From Stigma to Validation: A Qualitative Assessment of a Novel National Program to Improve Retention of Physician-Scientists with Caregiving Responsibilities

Rochelle D. Jones, Jacquelyn Miller, C. Ann Vitous, Chris Krenz, Kathleen T. Brady, Ann J. Brown, Gail L. Daumit, Amelia F. Drake, Victoria J. Fraser, Katherine E. Hartmann, Judith S. Hochman, Susan Girdler, Adina L. Kalet, Anne M. Libby, Christina Mangurian, Judith G. Regensteiner, Kimberly Yonkers, Reshma Jagsi

Research output: Contribution to journalArticlepeer-review

7 Scopus citations


Background: Research is needed to improve understanding of work-life integration issues in academic medicine and to guide the implementation of the Doris Duke Charitable Foundation's Fund to Retain Clinical Scientists (FRCS), a national initiative offering financial support to physician-scientists facing caregiving challenges. Materials and Methods: In 2018, as part of a prospective program evaluation, the authors conducted a qualitative study to examine FRCS program participants' initial impressions, solicit descriptions of their career and caregiving experiences, and inquire how such factors might influence their professional advancement. The authors invited all 33 awardees who had been granted FRCS funding in the first year of the program to participate in the study, of whom 28 agreed to complete an interview. Analysts evaluated de-identified transcripts and explicated the data using a thematic analysis approach. Results: While participants described aspects of a culture that harbor stigma against caregivers and impede satisfactory work-life integration, they also perceived an optimistic cultural shift taking place as a result of programs like the FRCS. Their comments indicated that the FRCS has the potential to influence culture if institutional leadership simultaneously fosters a community that validates individuals both as caregivers and as scientists. Conclusions: Insights garnered from this qualitative study suggest that there is a pressing need for institutional leaders to implement programs that can foster awareness and normalization of caregiving challenges. In addition to providing funding and other tangible resources, interventions should strive to reinforce a broader culture that affirms the presence of work-life integration challenges and openly embraces solutions.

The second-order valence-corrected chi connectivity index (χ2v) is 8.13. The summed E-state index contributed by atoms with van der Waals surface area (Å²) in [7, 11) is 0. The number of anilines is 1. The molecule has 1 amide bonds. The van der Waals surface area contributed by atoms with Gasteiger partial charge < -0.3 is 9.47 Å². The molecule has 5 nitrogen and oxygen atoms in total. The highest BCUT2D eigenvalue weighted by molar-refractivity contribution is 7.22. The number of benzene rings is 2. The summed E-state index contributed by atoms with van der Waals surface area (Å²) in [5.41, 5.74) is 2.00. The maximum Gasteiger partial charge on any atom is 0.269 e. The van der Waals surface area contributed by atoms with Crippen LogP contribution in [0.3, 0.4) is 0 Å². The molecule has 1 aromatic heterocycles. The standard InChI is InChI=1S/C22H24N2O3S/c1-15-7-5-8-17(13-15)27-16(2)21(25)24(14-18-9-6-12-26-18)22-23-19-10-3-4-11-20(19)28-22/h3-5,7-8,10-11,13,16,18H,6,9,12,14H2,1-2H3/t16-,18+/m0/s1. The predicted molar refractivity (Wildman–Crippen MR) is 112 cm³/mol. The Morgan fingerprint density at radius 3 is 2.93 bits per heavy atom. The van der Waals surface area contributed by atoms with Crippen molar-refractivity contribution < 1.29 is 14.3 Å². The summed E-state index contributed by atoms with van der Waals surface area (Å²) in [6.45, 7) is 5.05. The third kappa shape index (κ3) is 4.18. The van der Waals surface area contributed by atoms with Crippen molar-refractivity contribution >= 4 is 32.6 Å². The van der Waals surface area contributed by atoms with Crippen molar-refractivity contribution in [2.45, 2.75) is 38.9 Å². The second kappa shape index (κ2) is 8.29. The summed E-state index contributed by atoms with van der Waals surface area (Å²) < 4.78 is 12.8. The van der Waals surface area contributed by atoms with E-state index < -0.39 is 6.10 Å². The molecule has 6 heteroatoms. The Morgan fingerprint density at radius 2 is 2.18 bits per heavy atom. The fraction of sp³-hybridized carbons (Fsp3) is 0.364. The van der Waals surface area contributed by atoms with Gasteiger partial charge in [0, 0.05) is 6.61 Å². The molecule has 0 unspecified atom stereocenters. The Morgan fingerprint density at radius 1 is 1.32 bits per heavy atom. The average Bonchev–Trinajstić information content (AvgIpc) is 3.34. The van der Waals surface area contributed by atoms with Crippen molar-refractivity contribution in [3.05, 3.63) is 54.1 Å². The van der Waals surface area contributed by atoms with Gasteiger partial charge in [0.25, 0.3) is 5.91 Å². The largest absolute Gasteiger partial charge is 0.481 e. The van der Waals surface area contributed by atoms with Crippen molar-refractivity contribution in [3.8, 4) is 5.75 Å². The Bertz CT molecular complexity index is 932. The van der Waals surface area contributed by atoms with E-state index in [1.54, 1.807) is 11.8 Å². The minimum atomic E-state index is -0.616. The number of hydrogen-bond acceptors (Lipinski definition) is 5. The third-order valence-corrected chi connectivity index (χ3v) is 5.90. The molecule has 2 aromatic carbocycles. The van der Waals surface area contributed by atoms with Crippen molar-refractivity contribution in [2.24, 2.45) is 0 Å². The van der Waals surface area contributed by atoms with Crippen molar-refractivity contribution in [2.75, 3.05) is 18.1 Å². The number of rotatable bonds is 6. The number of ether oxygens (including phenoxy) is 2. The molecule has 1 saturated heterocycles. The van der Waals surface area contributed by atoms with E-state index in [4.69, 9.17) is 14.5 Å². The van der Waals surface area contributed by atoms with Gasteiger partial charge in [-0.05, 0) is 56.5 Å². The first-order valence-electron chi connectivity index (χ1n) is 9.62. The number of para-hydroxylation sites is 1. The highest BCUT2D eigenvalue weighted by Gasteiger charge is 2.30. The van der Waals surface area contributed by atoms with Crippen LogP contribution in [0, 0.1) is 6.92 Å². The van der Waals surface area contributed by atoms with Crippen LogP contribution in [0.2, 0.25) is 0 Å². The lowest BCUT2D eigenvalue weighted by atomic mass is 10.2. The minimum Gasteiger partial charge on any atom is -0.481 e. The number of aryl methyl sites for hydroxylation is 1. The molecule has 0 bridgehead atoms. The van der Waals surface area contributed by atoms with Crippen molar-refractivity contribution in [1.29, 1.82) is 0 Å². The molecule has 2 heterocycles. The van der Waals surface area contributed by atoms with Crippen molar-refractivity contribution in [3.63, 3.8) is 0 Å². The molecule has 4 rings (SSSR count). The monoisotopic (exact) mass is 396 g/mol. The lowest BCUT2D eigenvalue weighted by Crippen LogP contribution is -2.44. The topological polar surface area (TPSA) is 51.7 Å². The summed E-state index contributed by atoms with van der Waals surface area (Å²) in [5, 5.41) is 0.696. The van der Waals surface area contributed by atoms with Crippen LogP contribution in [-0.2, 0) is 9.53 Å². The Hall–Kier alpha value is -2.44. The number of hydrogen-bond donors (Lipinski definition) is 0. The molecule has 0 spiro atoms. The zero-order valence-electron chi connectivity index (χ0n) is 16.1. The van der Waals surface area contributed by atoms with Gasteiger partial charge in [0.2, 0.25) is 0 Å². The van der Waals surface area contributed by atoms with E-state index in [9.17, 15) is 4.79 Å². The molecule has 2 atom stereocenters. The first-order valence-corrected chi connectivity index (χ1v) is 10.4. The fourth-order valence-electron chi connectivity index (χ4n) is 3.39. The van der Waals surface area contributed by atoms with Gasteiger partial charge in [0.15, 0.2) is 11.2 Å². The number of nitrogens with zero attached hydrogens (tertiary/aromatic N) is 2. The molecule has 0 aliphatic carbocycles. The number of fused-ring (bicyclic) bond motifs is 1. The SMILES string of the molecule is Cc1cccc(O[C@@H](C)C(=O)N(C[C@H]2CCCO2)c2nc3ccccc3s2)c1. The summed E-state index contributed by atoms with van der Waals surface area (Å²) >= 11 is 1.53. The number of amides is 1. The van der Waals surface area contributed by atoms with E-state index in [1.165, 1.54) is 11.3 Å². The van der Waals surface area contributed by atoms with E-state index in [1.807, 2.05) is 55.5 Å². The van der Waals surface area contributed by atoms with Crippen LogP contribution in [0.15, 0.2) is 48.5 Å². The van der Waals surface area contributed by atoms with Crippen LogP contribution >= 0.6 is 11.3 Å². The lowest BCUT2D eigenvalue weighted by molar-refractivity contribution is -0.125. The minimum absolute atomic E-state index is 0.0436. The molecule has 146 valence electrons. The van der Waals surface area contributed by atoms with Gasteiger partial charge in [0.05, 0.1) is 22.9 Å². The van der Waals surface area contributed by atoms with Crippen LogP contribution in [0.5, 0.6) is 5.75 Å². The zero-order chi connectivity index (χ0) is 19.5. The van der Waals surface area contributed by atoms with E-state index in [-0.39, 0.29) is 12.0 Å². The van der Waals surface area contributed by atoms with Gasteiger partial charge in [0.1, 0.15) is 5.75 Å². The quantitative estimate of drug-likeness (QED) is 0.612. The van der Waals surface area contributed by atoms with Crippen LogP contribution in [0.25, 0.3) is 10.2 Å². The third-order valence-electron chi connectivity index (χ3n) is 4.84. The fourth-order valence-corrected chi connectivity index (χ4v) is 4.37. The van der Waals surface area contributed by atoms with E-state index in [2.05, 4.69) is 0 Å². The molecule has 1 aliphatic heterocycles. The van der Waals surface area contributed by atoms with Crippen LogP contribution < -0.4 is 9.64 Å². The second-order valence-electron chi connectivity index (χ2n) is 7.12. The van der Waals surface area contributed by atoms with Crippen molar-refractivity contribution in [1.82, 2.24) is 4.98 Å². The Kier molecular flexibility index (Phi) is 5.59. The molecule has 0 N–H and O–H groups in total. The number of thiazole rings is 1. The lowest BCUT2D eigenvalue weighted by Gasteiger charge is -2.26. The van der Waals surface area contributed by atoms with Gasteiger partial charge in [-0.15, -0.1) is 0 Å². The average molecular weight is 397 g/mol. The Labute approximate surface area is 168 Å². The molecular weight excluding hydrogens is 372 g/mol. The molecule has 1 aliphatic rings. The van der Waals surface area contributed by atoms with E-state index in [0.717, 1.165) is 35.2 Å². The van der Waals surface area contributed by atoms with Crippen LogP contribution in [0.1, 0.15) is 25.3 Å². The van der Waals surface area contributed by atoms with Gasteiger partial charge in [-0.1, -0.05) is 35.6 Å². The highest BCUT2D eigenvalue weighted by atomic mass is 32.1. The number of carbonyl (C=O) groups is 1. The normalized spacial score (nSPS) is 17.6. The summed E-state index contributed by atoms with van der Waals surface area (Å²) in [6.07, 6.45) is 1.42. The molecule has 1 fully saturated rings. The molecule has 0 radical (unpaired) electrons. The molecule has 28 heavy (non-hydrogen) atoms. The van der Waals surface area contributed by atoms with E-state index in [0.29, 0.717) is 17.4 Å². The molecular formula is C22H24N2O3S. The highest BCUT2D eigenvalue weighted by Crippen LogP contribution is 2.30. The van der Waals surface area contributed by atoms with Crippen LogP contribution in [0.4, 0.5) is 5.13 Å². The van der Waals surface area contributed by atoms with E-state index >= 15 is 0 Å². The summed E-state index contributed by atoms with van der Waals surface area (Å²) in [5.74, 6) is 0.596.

Original languageEnglish
Pages (from-to)1547-1558
Number of pages12
JournalJournal of Women's Health
Issue number12
StatePublished - Dec 2020

Bibliographical note

Publisher Copyright:
© Copyright 2020, Mary Ann Liebert, Inc.


  • academic medicine
  • career development
  • caregiving
  • physician-scientist
  • stigma

ASJC Scopus subject areas

  • General Medicine


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